BOSTON -- Before this season comes to an end, the only names you probably won't hear linked to the Boston Red Sox managerial job are Casey Stengel and Bill Belichick, one because he has been dead 37 years, the other because it's the wrong sport.
Two candidates already have taken themselves out of the running for a job that isn't officially open yet. Tony La Russa, who has a date lined up with Cooperstown, says he doesn't miss the dugout, and ESPN analyst Terry Francona says he doesn't miss -- well, "Tito" probably is saving those names for his book, but he did tell "The Michael Kay Show" on ESPN New York, "I'm not gonna suggest that I'm gonna come punch you in the nose, but I don't think it's gonna happen."
Meanwhile, the current occupant of the job continues to show up to work every day, putting on the uniform, making out the lineup card, posing for a picture with UMass football coach Charley Molnar, showing little inclination to acknowledge that if his hometown of Stamford, Conn., wants him to return as public safety director, he probably will be available. Bobby Valentine was spared being asked about his job status before Friday's game against the Toronto Blue Jays, although the ubiquitous Kay had posed the question to him on the air earlier in the day during his regularly scheduled radio appearance.
"Why wouldn't I want to be back?" Valentine said to Kay. "I signed up for this. This is my job and my life right now."
The assumption that when ownership says it intends to hit the reset button on this season, it's including the manager, is not yet universal. Not when Planet Bobby isn't on board yet, which should earn him some grudging admiration. Until his bosses tell him they're pulling the plug on him -- and he insists they haven't -- Valentine represents loyalty to the cause.
But while Valentine went about his daily tasks Friday, the visitors' dugout at Fenway Park was crammed with inquisitors eager to hear Toronto Blue Jays manager John Farrell dance around speculation that he could be returning to the place where he served Francona four years as pitching coach, this time in Tito's old job.
Farrell is in no position, of course, to declare his desire to do so, as he noted in reiterating that he is under contract to the Jays. "This is where my focus and commitment is," he said.
But circumstances have changed since last year, when the Red Sox made overtures to the Blue Jays for Farrell's services and were rebuffed, Toronto management going so far as drafting a new policy stipulating that under-contract employees cannot leave unless it is for a promotion. Farrell after 2011 was just one year into his deal with the Blue Jays, the team was adamant about not letting him go back to a division rival and the Jays could make outrageous compensation demands if the Red Sox insisted.
Now, however, if the Jays want to keep Farrell, they have to offer him a contract extension or expose him to being a lame-duck manager next season, not an ideal circumstance for anybody. That would seem to leave Farrell in a position of declaring continued allegiance to the Jays, and vice versa, or telling GM Alex Anthopoulos that he'd rather be in Boston. Maybe the Red Sox would have to surrender a prospect or two as compensation -- the Blue Jays will want something for having spent two years grooming Farrell for the Sox job -- but it's hard to fathom the Jays are in a position to command an A-lister.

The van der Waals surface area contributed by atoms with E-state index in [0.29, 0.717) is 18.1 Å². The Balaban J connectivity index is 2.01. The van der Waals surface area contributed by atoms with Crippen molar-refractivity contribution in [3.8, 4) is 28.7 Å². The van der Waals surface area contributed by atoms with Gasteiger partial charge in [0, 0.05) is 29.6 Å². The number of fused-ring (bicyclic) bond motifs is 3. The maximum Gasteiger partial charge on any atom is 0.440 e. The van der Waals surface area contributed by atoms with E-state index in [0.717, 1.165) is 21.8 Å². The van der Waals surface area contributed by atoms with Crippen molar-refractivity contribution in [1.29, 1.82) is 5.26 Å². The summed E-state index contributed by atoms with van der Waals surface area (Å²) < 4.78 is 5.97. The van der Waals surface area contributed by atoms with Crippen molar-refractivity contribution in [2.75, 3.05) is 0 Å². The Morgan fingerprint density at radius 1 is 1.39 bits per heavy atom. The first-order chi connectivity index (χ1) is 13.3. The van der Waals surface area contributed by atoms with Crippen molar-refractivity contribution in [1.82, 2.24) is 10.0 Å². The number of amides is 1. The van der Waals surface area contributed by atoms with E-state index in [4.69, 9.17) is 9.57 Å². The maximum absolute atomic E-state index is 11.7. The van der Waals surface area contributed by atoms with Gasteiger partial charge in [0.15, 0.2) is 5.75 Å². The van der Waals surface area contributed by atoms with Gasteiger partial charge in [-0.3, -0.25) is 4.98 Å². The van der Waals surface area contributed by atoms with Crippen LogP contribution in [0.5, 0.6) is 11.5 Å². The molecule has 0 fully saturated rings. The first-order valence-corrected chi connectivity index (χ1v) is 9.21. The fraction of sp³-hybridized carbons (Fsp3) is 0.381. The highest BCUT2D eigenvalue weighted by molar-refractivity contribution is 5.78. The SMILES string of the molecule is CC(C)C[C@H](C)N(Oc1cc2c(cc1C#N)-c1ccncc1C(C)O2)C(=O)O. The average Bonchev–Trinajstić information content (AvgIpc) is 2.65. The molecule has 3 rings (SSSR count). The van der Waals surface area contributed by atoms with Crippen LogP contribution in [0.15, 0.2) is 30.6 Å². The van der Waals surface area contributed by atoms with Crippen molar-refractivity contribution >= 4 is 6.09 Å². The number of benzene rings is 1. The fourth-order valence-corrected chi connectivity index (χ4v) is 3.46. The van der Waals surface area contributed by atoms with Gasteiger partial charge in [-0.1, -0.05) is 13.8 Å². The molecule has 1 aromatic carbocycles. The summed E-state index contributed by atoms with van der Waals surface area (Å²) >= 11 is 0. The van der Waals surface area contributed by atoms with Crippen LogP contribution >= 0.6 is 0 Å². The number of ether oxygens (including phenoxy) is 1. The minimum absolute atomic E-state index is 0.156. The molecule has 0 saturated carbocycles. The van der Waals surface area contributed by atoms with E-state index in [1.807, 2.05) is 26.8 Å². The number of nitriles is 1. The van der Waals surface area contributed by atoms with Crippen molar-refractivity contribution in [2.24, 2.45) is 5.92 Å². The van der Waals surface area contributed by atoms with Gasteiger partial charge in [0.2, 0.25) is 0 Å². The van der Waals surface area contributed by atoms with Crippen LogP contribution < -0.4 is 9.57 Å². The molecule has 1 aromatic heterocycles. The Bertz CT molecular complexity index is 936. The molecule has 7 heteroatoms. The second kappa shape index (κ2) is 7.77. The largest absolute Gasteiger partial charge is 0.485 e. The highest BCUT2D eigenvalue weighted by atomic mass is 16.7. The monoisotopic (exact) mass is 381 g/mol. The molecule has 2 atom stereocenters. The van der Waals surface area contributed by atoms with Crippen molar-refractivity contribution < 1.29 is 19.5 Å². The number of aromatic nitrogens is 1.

Farrell has not lost any of the qualities that made him so attractive to the Sox in the first place. He is highly regarded by both ownership and the baseball operations staff -- he and VP Mike Hazen ran the Cleveland Indians' farm system together, as Farrell noted Friday. Furthermore, Farrell enjoyed a great working relationship with Boston's pitchers and commanded respect throughout the clubhouse, where he and Dustin Pedroia, for example, forged an enduring bond. There is nothing about this market that would come as a surprise; he knows all the major players, from Larry Lucchino to Gary Tuck to Glenn Ordway.
In the wreckage of this season, Farrell represents a link to a happier and far more successful time. He also left little doubt that he felt no need to separate himself from Francona's way of doing things, despite the way Francona was shown the door last October.
"He was a very successful manager," Farrell said. "He balanced a lot of things both inside and out. He did a very good job. History and the record speaks to that.
"Through it all, one thing Tito always talked about was be true to yourself, and as long as you can look yourself in the mirror and did what you felt was the right thing to do, and that being the players come first. And as long as you keep the players first in your decision-making and your thoughts toward them, inevitably you're probably guided in the right direction to the right thing."
Players first. That might not go over big with those conditioned to believe the players are all spoiled, entitled and underachieving, but it has been shown to work. Create the right environment, and they will respond. So help me Tito.